• Should this be kicked over to the communications group, to get the word out of where help/engagement is needed?  Rosalyn Metz happy to bring this conversation to that group.  
      • so far, focus of communications group has been increasing awareness of fedora 6 generally, so this new direction may be in good to take up.
    • Has documentation been keeping up with development?  There's interest from University of Wisconsin for helping there
      • Documentation has been a struggle.  There is a wiki space, but it lags due to limited capacity.
    • Tension of local projects vs community projects seems widespread.  
      • Some institutions have a task pool that any staff can participate in, this had a side effect of increasing documentation efficacy
        • Had success asking staff for concrete tasks, rather than open-ended tasks.  e.g. "create an object with an acl and try these tasks".  Someone needs to come up with concrete tasks, but there is an eager labor pool to do them.  
      • Islandora experience with test sprints tried to bring in testers who shudder at code, but eagerly perform concrete steps and provide useful feedback as long as the tasks and expected results are clear
      • Is there anybody interested in helping create concrete task pool for Fedora? 
        • Maybe Tim Shearer or Ben Pennell, but no promises
        • Scott Prater would be happy to be a foot soldier, but not the capacity to lead

Open Development Questions

  • Is it valuable, from a community perspective, for Fedora to run on top of "vanilla" OCFL, vs OCFL that contains Fedora flavorings mixed in (i.e. requirements on content)?   Acknowledging that OCFL will last longer than Fedora, do we have an opinion on the fingerprint that Fedora leaves on OCFL objects, i.e. fedora-specific system metadata?
    • Rosalyn Metz:  OCFL doesn't care what an object looks like.  Fedora shouldn't worry about putting Fedora-specific metadata in, but Fedora should also not prohibit migrations from other OCFL systems by imposing requirements; there is value in handling vanilla OCFL.  If we can't take vanilla OCFL, we're saying "we're not a place you can come"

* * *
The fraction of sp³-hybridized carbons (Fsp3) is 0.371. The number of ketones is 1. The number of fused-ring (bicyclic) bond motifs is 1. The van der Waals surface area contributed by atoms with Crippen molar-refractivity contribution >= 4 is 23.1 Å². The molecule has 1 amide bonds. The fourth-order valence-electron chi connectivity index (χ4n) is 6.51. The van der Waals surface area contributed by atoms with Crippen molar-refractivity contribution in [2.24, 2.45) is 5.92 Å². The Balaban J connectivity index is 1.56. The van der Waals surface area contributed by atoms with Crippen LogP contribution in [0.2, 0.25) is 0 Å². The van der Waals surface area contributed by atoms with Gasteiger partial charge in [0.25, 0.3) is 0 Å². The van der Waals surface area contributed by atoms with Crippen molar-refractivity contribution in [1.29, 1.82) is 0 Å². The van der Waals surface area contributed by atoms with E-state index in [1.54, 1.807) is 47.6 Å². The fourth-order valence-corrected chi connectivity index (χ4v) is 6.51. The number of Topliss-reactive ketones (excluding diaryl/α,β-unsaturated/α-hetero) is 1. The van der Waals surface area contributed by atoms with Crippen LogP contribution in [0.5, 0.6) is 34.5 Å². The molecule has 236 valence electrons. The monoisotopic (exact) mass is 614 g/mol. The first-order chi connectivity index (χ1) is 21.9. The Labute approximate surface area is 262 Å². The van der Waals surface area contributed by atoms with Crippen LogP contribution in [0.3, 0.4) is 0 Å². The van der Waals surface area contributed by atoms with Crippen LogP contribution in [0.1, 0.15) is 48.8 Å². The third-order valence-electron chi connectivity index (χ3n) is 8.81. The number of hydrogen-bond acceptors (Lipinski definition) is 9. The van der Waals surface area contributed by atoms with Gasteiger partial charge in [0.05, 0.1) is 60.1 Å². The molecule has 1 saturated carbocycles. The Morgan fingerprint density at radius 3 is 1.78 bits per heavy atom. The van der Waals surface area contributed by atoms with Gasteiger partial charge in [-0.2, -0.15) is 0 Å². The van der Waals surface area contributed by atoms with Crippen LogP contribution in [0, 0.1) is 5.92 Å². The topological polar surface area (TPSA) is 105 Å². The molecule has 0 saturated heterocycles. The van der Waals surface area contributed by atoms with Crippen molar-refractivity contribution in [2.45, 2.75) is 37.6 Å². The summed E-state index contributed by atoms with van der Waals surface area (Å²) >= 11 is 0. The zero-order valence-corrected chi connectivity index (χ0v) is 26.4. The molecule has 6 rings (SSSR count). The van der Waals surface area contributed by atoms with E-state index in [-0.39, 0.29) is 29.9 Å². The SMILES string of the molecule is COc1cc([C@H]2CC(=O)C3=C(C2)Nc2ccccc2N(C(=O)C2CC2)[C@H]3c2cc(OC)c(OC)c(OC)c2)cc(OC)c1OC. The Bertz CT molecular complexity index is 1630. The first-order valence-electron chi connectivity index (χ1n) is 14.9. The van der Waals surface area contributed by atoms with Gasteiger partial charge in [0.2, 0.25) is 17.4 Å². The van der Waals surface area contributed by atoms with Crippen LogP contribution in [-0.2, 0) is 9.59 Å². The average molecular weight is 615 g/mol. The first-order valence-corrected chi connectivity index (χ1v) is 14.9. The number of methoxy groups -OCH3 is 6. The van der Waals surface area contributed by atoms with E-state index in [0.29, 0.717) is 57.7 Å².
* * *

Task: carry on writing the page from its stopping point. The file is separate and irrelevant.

• Being able to see a progression over an object through time and applications is useful.  Fedora doesn't need to read and totally understand, but it needs to do something useful at a basic level.
    • Dan Coughlin:  We should be able to import vanilla OCFL, or export OCFL.  Not sure if there are technical challenges, but OCFL lasting longer than Fedora does resonate.
    • Mark Jordon:  In the interest of mitigating vendor lock-in, we really should allow Fedora to run on top of OCFL and at least provide access to the content at some basic level.  That at least provides a platform for using the information.
    • Scott Prater: Distinction between importing Vanilla OCFL vs Running on top of vanilla OCFL.  OK with Fedora enriching Vanilla OCFL, and OK if Fedora is unable to export vanilla OCFL.  Other applications can ignore the Fedora parts.
      • Don't want to be constrained to "run on top of vanilla OCFL", if "can import" is enough
    • Andrew Woods:   Like the idea of rebuild vs import.   There are challenges with moving information around.  Like the idea of the content not needing to transform the data.  OCFL brings the possibility of stability-of-content.  Prefer rebuild over import, with minimal transformation.
      • Rosalyn Metz: To be able to just read is useful, even if Fedora can do nothing other than read.   Maybe action/transformation needed in order to do more with it, but basic reading is essential. 
  • Several folks interested in a follow-up for this topic.  TODO;  Andrew Woodsschedule a follow-up meeting.

Action Items 

  • David Wilcox add Fedora 6 delivery timeline topic to Feb. 4 Steering meeting
  • Andrew Woods Danny Bernstein make a list of Fedora 6 development priorities with estimates on resource requirements (ideally before Feb. 4 Steering meeting)